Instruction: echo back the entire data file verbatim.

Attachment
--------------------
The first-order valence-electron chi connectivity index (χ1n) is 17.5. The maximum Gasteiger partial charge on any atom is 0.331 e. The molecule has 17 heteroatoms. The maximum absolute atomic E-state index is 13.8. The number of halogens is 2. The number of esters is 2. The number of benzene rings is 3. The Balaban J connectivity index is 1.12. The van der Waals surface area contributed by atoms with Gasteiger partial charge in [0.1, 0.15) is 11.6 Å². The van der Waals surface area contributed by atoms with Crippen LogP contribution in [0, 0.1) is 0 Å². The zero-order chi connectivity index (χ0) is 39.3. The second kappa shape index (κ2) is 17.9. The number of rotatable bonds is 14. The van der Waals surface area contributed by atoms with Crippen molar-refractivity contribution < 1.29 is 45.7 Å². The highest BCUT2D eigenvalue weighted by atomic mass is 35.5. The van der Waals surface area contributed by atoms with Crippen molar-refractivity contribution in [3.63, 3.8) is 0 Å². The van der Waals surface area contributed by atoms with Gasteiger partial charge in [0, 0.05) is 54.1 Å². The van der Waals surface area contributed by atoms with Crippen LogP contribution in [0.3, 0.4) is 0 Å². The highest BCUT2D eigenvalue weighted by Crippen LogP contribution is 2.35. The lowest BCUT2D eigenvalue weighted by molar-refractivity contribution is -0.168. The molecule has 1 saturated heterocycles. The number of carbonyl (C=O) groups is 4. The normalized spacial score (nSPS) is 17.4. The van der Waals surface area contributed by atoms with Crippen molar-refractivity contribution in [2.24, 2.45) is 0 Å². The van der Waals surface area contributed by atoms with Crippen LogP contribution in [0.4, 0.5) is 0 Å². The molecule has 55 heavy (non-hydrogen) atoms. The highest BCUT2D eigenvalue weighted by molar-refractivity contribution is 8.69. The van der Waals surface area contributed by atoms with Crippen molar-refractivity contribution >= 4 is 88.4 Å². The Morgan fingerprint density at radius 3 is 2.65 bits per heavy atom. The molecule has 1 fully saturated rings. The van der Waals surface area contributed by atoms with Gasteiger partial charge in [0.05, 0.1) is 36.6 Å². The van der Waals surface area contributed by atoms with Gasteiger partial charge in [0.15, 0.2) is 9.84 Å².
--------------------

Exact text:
The first-order valence-electron chi connectivity index (χ1n) is 17.5. The maximum Gasteiger partial charge on any atom is 0.331 e. The molecule has 17 heteroatoms. The maximum absolute atomic E-state index is 13.8. The number of halogens is 2. The number of esters is 2. The number of benzene rings is 3. The Balaban J connectivity index is 1.12. The van der Waals surface area contributed by atoms with Gasteiger partial charge in [0.1, 0.15) is 11.6 Å². The van der Waals surface area contributed by atoms with Crippen LogP contribution in [0, 0.1) is 0 Å². The zero-order chi connectivity index (χ0) is 39.3. The second kappa shape index (κ2) is 17.9. The number of rotatable bonds is 14. The van der Waals surface area contributed by atoms with Crippen molar-refractivity contribution < 1.29 is 45.7 Å². The highest BCUT2D eigenvalue weighted by atomic mass is 35.5. The van der Waals surface area contributed by atoms with Crippen molar-refractivity contribution in [3.63, 3.8) is 0 Å². The van der Waals surface area contributed by atoms with Gasteiger partial charge in [0, 0.05) is 54.1 Å². The van der Waals surface area contributed by atoms with Crippen LogP contribution in [0.3, 0.4) is 0 Å². The highest BCUT2D eigenvalue weighted by Crippen LogP contribution is 2.35. The lowest BCUT2D eigenvalue weighted by molar-refractivity contribution is -0.168. The molecule has 1 saturated heterocycles. The number of carbonyl (C=O) groups is 4. The normalized spacial score (nSPS) is 17.4. The van der Waals surface area contributed by atoms with Crippen molar-refractivity contribution in [2.24, 2.45) is 0 Å². The van der Waals surface area contributed by atoms with Crippen LogP contribution in [0.4, 0.5) is 0 Å². The molecule has 55 heavy (non-hydrogen) atoms. The highest BCUT2D eigenvalue weighted by molar-refractivity contribution is 8.69. The van der Waals surface area contributed by atoms with Crippen molar-refractivity contribution >= 4 is 88.4 Å². The Morgan fingerprint density at radius 3 is 2.65 bits per heavy atom. The molecule has 1 fully saturated rings. The van der Waals surface area contributed by atoms with Gasteiger partial charge in [0.05, 0.1) is 36.6 Å². The van der Waals surface area contributed by atoms with Gasteiger partial charge in [0.15, 0.2) is 9.84 Å².